Licensing regime has introduced better governance in the running of fintech as have the directives to adhere to international standards such as ISO/IEC 27001: information technology — security techniques — information security management -requirements offered by the International Organization for Standardization( ISO) and International Electrotechnical Commission( IEC). Another requirement is the Payments Card Industry Data Security Standard (PCI DSS) which is a set of security standards for all companies that accept, process, store or transmit card information.

Given the fast pace nature of the industry, regulatory reviews should be the norm rather than an exception. Regulators, especially the Bank of Ghana, are yet to provide the Fintech sector disaggregated performance and reporting data to help in the understanding of Ghana’s Fintech industry, access its growth or its development trajectory.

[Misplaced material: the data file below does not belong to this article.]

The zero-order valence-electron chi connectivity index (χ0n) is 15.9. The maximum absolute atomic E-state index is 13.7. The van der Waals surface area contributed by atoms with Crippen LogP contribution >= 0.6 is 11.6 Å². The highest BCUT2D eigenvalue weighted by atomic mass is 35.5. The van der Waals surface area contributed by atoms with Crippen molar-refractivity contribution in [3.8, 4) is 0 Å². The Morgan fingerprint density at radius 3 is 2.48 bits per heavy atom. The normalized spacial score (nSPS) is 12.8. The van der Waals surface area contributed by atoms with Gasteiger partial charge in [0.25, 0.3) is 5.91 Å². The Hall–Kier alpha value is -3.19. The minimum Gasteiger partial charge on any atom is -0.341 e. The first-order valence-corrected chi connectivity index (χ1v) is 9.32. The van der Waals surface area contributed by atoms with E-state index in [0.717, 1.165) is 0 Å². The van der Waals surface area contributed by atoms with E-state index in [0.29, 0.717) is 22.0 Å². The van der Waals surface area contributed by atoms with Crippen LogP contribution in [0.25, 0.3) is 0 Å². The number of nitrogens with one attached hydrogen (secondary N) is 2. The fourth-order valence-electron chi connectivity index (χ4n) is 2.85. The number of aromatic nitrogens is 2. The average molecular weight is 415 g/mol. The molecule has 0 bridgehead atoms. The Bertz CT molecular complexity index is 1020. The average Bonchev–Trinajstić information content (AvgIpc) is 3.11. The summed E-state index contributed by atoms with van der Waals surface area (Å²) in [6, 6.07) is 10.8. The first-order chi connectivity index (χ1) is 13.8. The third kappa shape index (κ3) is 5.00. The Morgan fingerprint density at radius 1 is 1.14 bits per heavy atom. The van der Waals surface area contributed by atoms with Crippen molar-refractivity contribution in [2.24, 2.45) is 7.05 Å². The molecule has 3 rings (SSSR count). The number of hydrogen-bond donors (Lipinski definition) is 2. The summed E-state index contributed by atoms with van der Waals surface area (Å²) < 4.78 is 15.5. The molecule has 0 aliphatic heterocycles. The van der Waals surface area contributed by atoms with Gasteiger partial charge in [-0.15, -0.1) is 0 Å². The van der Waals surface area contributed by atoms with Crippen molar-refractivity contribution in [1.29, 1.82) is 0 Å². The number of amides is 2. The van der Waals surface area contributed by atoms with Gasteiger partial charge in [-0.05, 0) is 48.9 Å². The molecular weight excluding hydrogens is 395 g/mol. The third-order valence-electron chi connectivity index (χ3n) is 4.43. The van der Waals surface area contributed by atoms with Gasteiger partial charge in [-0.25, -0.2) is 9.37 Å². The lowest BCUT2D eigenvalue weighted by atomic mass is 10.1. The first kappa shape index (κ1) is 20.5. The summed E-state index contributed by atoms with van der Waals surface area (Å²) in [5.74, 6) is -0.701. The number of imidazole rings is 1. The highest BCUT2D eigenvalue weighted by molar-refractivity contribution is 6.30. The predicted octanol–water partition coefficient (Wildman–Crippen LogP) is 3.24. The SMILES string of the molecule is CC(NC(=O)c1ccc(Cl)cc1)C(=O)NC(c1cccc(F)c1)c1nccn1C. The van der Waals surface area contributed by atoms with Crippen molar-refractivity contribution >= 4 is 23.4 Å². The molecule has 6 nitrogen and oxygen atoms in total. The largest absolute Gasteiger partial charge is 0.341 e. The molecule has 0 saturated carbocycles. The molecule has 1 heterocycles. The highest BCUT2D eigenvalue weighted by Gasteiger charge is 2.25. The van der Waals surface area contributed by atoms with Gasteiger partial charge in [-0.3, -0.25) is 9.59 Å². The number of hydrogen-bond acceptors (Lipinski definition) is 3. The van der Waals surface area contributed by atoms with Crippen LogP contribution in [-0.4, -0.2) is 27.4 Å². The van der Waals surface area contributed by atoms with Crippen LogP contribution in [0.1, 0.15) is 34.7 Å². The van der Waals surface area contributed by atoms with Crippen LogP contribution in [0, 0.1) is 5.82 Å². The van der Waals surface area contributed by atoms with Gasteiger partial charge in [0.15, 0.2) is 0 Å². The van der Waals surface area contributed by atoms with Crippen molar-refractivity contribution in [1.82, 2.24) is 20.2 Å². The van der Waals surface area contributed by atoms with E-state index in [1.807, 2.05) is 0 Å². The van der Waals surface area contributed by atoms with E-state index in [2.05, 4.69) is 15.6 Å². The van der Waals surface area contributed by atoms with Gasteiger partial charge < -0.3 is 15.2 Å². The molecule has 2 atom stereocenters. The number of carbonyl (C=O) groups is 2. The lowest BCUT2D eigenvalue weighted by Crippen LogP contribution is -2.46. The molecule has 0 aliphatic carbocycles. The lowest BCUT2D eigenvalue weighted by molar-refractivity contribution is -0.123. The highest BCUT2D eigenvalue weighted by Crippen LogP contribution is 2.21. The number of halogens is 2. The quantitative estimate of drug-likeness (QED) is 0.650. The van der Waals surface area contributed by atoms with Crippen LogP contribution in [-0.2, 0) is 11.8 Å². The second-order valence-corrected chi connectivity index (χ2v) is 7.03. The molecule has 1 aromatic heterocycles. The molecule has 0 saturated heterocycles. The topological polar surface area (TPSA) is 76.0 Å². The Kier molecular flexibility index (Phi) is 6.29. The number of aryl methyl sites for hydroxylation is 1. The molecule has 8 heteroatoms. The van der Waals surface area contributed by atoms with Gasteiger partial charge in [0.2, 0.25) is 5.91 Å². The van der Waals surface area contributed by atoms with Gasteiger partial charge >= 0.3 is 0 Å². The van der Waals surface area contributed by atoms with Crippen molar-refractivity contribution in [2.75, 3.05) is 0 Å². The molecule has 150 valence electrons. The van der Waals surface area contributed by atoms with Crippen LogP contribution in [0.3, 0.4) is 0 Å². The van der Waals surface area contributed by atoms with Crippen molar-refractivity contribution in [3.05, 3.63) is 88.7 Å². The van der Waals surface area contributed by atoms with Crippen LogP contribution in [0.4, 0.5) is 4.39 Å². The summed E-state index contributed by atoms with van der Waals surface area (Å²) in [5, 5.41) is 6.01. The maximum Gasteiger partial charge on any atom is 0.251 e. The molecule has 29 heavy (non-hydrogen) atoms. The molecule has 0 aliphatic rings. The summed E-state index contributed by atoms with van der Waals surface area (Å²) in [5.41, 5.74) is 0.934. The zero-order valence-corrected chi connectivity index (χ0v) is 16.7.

There is a heavy emphasis on digital payments due to its perceived attraction of generating fees and commissions, meaning other financial technologies innovations areas are orphaned. Beyond digital payments, Ghana Fintech actors must extend their reach to innovate in other related areas to build a genuinely vibrant innovative Fintech ecosystem.

In conclusion, Ghana’s Fintech space is bubbling with a lot of new players, interesting solutions and innovations all of which have great potential and place it in line to become a major contributor to the GDP of Ghana, create jobs, help solve the challenge of the huge numbers of unbanked individuals and support Ghana’s drive towards a cash lite society. In other words, the building blocks are in place for a major takeoff if an enabling environment is sustained and roadblocks are removed.

Originally published at on March 17, 2022.

Leave a Reply

Your email address will not be published.